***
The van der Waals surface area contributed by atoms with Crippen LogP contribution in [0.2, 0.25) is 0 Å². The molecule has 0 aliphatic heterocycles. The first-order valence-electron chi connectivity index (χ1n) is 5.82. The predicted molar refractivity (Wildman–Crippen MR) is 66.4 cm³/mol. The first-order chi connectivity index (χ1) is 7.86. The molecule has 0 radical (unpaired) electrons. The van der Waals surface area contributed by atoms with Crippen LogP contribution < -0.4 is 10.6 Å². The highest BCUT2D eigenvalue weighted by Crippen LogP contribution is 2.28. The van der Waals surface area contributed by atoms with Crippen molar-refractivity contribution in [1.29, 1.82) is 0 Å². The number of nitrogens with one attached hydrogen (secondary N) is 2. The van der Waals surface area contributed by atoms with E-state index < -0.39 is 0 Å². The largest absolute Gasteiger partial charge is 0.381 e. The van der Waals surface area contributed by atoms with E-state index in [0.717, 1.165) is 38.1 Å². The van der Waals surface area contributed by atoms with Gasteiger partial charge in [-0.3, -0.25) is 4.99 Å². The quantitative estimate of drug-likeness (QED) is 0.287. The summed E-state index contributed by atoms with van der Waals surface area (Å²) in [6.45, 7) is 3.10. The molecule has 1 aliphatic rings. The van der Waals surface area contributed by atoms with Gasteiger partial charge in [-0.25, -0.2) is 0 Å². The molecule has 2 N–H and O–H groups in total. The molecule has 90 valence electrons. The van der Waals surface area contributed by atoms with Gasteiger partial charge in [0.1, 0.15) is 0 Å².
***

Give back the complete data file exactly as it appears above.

The van der Waals surface area contributed by atoms with Crippen LogP contribution in [0.2, 0.25) is 0 Å². The molecule has 0 aliphatic heterocycles. The first-order valence-electron chi connectivity index (χ1n) is 5.82. The predicted molar refractivity (Wildman–Crippen MR) is 66.4 cm³/mol. The first-order chi connectivity index (χ1) is 7.86. The molecule has 0 radical (unpaired) electrons. The van der Waals surface area contributed by atoms with Crippen LogP contribution < -0.4 is 10.6 Å². The highest BCUT2D eigenvalue weighted by Crippen LogP contribution is 2.28. The van der Waals surface area contributed by atoms with Crippen molar-refractivity contribution in [1.29, 1.82) is 0 Å². The number of nitrogens with one attached hydrogen (secondary N) is 2. The van der Waals surface area contributed by atoms with E-state index < -0.39 is 0 Å². The largest absolute Gasteiger partial charge is 0.381 e. The van der Waals surface area contributed by atoms with E-state index in [0.717, 1.165) is 38.1 Å². The van der Waals surface area contributed by atoms with Gasteiger partial charge in [-0.3, -0.25) is 4.99 Å². The quantitative estimate of drug-likeness (QED) is 0.287. The summed E-state index contributed by atoms with van der Waals surface area (Å²) in [6.45, 7) is 3.10. The molecule has 1 aliphatic rings. The van der Waals surface area contributed by atoms with Gasteiger partial charge in [-0.25, -0.2) is 0 Å². The molecule has 2 N–H and O–H groups in total. The molecule has 90 valence electrons. The van der Waals surface area contributed by atoms with Gasteiger partial charge in [0.1, 0.15) is 0 Å².